Why Migrate: For Study or for Work?
Department of Economics, Bar-Ilan University, Ramat Gan, 52900, Israel
Academic Editor: Jacques Poot
Economies 2016, 4(3), 17; https://doi.org/10.3390/economies4030017
Received: 16 November 2015 / Revised: 4 August 2016 / Accepted: 5 August 2016 / Published: 17 August 2016
(This article belongs to the Special Issue Long-Run Economic Impacts of International Migration)
Over the past decades, globalization has led to a huge increase in the migration of workers, as well as students. This paper develops a simple two-step model that describes the decisions of an individual vis-à-vis education and migration, and presents a unified model, wherein the two migration decisions are combined into a single, unique model. This paper shows that under the plausible assumption that costs of migration differ over the human life cycle, the usual brain drain strategy is sub-optimal. With an increase in globalization, the brain drain strategy will be replaced by the strategy of migration of students. View Full-Text►▼ Show Figures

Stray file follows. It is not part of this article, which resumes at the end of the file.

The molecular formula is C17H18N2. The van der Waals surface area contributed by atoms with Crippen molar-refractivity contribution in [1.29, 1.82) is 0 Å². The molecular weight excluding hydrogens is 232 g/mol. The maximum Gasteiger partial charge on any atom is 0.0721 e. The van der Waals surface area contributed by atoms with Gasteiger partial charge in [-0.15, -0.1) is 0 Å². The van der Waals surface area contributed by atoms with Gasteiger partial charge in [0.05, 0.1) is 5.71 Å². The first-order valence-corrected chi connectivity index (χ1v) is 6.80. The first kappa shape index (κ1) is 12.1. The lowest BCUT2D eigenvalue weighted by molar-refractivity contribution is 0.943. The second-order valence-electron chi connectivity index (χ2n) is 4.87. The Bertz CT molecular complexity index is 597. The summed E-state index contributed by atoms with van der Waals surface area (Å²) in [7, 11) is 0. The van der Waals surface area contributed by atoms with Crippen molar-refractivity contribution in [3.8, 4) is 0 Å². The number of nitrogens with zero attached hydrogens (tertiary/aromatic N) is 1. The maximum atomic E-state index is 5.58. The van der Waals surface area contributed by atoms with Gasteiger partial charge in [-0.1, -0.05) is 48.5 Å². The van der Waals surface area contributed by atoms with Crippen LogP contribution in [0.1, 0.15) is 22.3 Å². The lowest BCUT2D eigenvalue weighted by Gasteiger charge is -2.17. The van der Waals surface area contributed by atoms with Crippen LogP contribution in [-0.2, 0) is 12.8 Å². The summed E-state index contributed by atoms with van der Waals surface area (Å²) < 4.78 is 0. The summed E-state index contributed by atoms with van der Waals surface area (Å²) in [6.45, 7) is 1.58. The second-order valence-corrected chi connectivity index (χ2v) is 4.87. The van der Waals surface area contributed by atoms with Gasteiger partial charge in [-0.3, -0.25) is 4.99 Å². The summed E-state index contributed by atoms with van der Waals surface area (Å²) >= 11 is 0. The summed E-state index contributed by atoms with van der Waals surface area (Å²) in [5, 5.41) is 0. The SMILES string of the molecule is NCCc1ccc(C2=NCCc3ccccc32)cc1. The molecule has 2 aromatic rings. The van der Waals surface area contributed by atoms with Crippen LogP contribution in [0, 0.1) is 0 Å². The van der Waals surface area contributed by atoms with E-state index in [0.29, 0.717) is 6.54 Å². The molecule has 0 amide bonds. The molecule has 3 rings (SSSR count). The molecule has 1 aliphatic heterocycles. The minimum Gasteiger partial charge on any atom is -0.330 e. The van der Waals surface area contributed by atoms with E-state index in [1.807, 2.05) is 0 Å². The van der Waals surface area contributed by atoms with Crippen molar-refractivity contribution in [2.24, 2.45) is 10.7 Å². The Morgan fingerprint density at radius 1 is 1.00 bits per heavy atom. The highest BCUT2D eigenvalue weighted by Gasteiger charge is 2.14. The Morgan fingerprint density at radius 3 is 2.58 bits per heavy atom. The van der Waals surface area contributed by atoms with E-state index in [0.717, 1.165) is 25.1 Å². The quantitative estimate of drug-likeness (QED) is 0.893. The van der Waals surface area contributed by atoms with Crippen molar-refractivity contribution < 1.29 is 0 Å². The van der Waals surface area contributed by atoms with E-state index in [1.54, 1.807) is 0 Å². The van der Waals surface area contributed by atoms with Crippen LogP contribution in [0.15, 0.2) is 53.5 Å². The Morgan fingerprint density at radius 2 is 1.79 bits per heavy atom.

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MDPI and ACS Style
Brezis, E.S. Why Migrate: For Study or for Work? Economies 2016, 4, 17.
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Brezis ES. Why Migrate: For Study or for Work? Economies. 2016; 4(3):17.Chicago/Turabian Style
Brezis, Elise S. 2016. "Why Migrate: For Study or for Work?" Economies 4, no. 3: 17.
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